1 in 5 Africans forced to pay bribes for police, health care, education: report

Almost one in five Africans were
forced to pay a bribe in the past year
just to get basic public services, a
major survey said Thursday.
In Sierra Leone -- the worst affected
country -- almost two thirds of people
said they had given money to public
officials for permits, access to health
care and school, according to the "Let
the People Have Their Say" report
by Afrobarometer . Morocco, Guinea
and Kenya were close behind.
To compile the report, Afrobarometer
surveyed 51,000 Africans across 34
The institution rated most corrupt
across the whole continent was the
police. Alex Vines, head of the Africa
Program at Chatham House, said the
figures displayed a policing "crisis" in
Africa. Nigeria, Kenya and Sierra Leone
rated the worst for police corruption.
“If you were to take a group of young
people in Africa and say, ‘Someone has
burgled your house,’ the majority
would not phone the police," he said.
"They would rather go to someone else
they might know who could sort it out.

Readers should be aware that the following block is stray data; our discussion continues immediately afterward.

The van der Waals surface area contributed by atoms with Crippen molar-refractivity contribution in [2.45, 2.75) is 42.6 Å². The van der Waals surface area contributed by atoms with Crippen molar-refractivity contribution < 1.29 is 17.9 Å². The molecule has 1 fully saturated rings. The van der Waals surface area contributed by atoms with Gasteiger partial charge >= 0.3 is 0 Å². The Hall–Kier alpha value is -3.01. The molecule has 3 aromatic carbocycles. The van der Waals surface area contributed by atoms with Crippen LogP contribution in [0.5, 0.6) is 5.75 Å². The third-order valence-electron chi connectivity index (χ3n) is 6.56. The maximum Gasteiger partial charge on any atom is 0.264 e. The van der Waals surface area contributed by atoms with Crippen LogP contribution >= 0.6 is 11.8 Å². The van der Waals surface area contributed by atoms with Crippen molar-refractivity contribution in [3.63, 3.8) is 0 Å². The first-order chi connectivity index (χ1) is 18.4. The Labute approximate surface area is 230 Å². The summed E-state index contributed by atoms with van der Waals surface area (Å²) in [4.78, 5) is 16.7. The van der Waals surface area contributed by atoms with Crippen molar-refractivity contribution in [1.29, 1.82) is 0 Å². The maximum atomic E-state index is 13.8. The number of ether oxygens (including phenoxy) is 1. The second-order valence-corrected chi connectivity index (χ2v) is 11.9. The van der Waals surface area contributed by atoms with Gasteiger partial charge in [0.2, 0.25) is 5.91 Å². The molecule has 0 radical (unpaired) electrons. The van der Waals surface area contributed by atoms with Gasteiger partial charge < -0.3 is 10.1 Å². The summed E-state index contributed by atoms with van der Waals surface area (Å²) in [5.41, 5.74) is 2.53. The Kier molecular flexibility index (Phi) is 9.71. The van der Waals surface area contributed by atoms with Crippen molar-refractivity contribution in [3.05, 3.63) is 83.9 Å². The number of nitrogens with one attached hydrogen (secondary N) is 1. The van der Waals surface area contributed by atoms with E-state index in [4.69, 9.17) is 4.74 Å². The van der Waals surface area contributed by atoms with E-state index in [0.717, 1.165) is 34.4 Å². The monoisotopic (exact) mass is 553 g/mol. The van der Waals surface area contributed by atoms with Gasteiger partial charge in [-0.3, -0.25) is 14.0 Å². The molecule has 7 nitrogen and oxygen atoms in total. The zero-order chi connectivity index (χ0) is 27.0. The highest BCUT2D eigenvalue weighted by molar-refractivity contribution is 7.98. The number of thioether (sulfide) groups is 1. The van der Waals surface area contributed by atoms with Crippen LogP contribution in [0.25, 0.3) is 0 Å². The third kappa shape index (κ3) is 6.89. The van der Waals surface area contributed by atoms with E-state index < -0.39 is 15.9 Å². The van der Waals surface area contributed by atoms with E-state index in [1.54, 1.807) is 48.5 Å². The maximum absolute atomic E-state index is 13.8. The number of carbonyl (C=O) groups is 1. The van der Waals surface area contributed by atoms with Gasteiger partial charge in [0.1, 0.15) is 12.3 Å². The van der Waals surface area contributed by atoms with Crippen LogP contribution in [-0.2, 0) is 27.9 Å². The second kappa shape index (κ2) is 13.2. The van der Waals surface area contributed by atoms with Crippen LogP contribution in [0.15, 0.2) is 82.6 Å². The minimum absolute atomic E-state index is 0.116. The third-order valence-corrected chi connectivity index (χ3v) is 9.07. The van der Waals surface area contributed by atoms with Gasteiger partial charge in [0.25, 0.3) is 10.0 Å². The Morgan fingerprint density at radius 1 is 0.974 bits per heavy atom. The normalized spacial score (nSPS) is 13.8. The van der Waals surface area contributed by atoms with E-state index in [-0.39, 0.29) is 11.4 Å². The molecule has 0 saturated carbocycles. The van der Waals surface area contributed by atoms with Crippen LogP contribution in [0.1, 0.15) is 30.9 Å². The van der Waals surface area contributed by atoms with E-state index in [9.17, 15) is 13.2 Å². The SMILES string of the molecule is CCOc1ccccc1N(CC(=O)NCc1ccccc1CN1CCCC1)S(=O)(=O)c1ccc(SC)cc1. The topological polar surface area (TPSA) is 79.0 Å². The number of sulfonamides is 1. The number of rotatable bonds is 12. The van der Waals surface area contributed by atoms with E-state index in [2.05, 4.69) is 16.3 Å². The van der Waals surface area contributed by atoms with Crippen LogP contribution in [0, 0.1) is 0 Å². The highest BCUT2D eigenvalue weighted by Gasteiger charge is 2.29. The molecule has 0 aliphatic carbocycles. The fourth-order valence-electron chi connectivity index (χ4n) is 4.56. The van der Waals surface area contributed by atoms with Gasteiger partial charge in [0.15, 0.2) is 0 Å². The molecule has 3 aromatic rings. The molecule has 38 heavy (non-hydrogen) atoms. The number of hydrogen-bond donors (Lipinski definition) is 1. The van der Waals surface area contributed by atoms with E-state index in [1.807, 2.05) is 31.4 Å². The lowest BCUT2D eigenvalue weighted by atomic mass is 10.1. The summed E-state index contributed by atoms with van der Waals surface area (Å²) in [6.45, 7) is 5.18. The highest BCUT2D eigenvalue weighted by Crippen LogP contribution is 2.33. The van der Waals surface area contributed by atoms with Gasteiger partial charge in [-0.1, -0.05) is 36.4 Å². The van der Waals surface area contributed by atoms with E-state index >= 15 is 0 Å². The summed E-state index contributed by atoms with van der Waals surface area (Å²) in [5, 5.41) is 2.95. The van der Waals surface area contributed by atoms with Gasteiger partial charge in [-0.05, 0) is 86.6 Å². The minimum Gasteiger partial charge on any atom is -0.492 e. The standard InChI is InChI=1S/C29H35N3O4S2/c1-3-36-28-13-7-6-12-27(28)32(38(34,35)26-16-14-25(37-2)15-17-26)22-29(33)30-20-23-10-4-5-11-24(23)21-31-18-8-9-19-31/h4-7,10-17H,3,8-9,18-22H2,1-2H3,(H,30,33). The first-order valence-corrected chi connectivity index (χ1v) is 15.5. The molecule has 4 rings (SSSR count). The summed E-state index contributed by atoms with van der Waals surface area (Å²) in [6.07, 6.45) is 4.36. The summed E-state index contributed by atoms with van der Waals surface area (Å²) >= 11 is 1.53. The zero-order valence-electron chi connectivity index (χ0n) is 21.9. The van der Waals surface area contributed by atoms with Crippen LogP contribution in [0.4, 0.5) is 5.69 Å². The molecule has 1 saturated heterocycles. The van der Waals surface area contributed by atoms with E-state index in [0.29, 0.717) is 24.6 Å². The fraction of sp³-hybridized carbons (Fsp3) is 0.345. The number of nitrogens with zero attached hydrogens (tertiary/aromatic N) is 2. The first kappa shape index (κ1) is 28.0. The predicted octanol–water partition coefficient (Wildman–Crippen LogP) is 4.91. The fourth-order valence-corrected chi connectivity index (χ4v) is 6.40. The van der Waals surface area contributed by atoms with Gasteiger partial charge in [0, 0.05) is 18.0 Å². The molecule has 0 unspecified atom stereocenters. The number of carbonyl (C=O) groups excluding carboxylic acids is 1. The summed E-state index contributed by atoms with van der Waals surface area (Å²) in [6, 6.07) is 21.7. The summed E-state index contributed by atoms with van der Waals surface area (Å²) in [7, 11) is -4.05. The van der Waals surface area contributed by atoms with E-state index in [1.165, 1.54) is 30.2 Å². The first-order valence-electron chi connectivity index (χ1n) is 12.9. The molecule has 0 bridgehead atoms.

“Policing across much of Africa is in
crisis. So you get informal police forces
in place of the official ones which
aren’t doing their job. Vigilante policing
provides the protection that the police
fail to do.”
In terms of dealing with corruption,
the Nigerian and Egyptian governments
came out worst in the survey, with 82
percent of people saying it was doing a
"fairly bad, or very bad" job tackling
the problem.
Bribery was said to be least
problematic in Namibia, Mauritius,
Cape Verde and Botswana, with
between just 4 and 6 percent of
people in those countries reporting
paying a bribe in the past year.
Although market economies are
booming in countries such as Kenya,
prompted by oil and gas finds,
according to the report endemic
corruption has a crippling effect on
wealth equality and the poor.
It also said that corruption appeared
to be bad for democracy, with people
who said their country was corrupt
also reporting their governments were
"The research suggests African
governments need to step up their
efforts to curb corruption, in the
interests of both reducing poverty and
advancing democracy," the report